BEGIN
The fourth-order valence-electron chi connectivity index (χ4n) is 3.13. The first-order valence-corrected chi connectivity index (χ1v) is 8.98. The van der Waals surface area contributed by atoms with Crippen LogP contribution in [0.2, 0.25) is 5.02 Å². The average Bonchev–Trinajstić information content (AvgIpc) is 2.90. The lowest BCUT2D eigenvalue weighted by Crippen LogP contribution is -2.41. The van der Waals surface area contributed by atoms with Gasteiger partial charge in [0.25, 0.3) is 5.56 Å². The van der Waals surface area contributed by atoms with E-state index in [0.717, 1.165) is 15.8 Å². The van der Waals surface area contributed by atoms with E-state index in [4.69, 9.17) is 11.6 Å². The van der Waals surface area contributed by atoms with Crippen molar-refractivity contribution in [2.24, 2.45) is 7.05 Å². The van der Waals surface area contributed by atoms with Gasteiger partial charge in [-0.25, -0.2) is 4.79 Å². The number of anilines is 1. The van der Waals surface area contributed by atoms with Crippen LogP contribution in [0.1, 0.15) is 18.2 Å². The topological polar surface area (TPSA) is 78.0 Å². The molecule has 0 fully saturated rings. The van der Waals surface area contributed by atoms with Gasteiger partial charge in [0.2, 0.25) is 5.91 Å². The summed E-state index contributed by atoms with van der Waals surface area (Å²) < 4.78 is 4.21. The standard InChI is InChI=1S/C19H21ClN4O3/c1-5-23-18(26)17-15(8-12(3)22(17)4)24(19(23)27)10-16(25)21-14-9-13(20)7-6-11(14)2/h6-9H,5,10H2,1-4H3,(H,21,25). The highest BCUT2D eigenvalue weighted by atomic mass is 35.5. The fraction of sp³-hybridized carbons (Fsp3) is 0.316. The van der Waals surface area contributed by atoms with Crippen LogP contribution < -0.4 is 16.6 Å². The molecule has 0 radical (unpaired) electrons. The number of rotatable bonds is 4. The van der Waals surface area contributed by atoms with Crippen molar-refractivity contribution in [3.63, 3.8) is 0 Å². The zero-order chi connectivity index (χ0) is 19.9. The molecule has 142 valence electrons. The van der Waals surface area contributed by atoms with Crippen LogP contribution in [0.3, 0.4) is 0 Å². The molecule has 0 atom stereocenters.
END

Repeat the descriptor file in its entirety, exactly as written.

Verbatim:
The fourth-order valence-electron chi connectivity index (χ4n) is 3.13. The first-order valence-corrected chi connectivity index (χ1v) is 8.98. The van der Waals surface area contributed by atoms with Crippen LogP contribution in [0.2, 0.25) is 5.02 Å². The average Bonchev–Trinajstić information content (AvgIpc) is 2.90. The lowest BCUT2D eigenvalue weighted by Crippen LogP contribution is -2.41. The van der Waals surface area contributed by atoms with Gasteiger partial charge in [0.25, 0.3) is 5.56 Å². The van der Waals surface area contributed by atoms with E-state index in [0.717, 1.165) is 15.8 Å². The van der Waals surface area contributed by atoms with E-state index in [4.69, 9.17) is 11.6 Å². The van der Waals surface area contributed by atoms with Crippen molar-refractivity contribution in [2.24, 2.45) is 7.05 Å². The van der Waals surface area contributed by atoms with Gasteiger partial charge in [-0.25, -0.2) is 4.79 Å². The number of anilines is 1. The van der Waals surface area contributed by atoms with Crippen LogP contribution in [0.1, 0.15) is 18.2 Å². The topological polar surface area (TPSA) is 78.0 Å². The molecule has 0 fully saturated rings. The van der Waals surface area contributed by atoms with Gasteiger partial charge in [0.2, 0.25) is 5.91 Å². The summed E-state index contributed by atoms with van der Waals surface area (Å²) < 4.78 is 4.21. The standard InChI is InChI=1S/C19H21ClN4O3/c1-5-23-18(26)17-15(8-12(3)22(17)4)24(19(23)27)10-16(25)21-14-9-13(20)7-6-11(14)2/h6-9H,5,10H2,1-4H3,(H,21,25). The highest BCUT2D eigenvalue weighted by atomic mass is 35.5. The fraction of sp³-hybridized carbons (Fsp3) is 0.316. The van der Waals surface area contributed by atoms with Crippen LogP contribution < -0.4 is 16.6 Å². The molecule has 0 radical (unpaired) electrons. The number of rotatable bonds is 4. The van der Waals surface area contributed by atoms with Crippen molar-refractivity contribution in [3.63, 3.8) is 0 Å². The zero-order chi connectivity index (χ0) is 19.9. The molecule has 142 valence electrons. The van der Waals surface area contributed by atoms with Crippen LogP contribution in [0.3, 0.4) is 0 Å². The molecule has 0 atom stereocenters.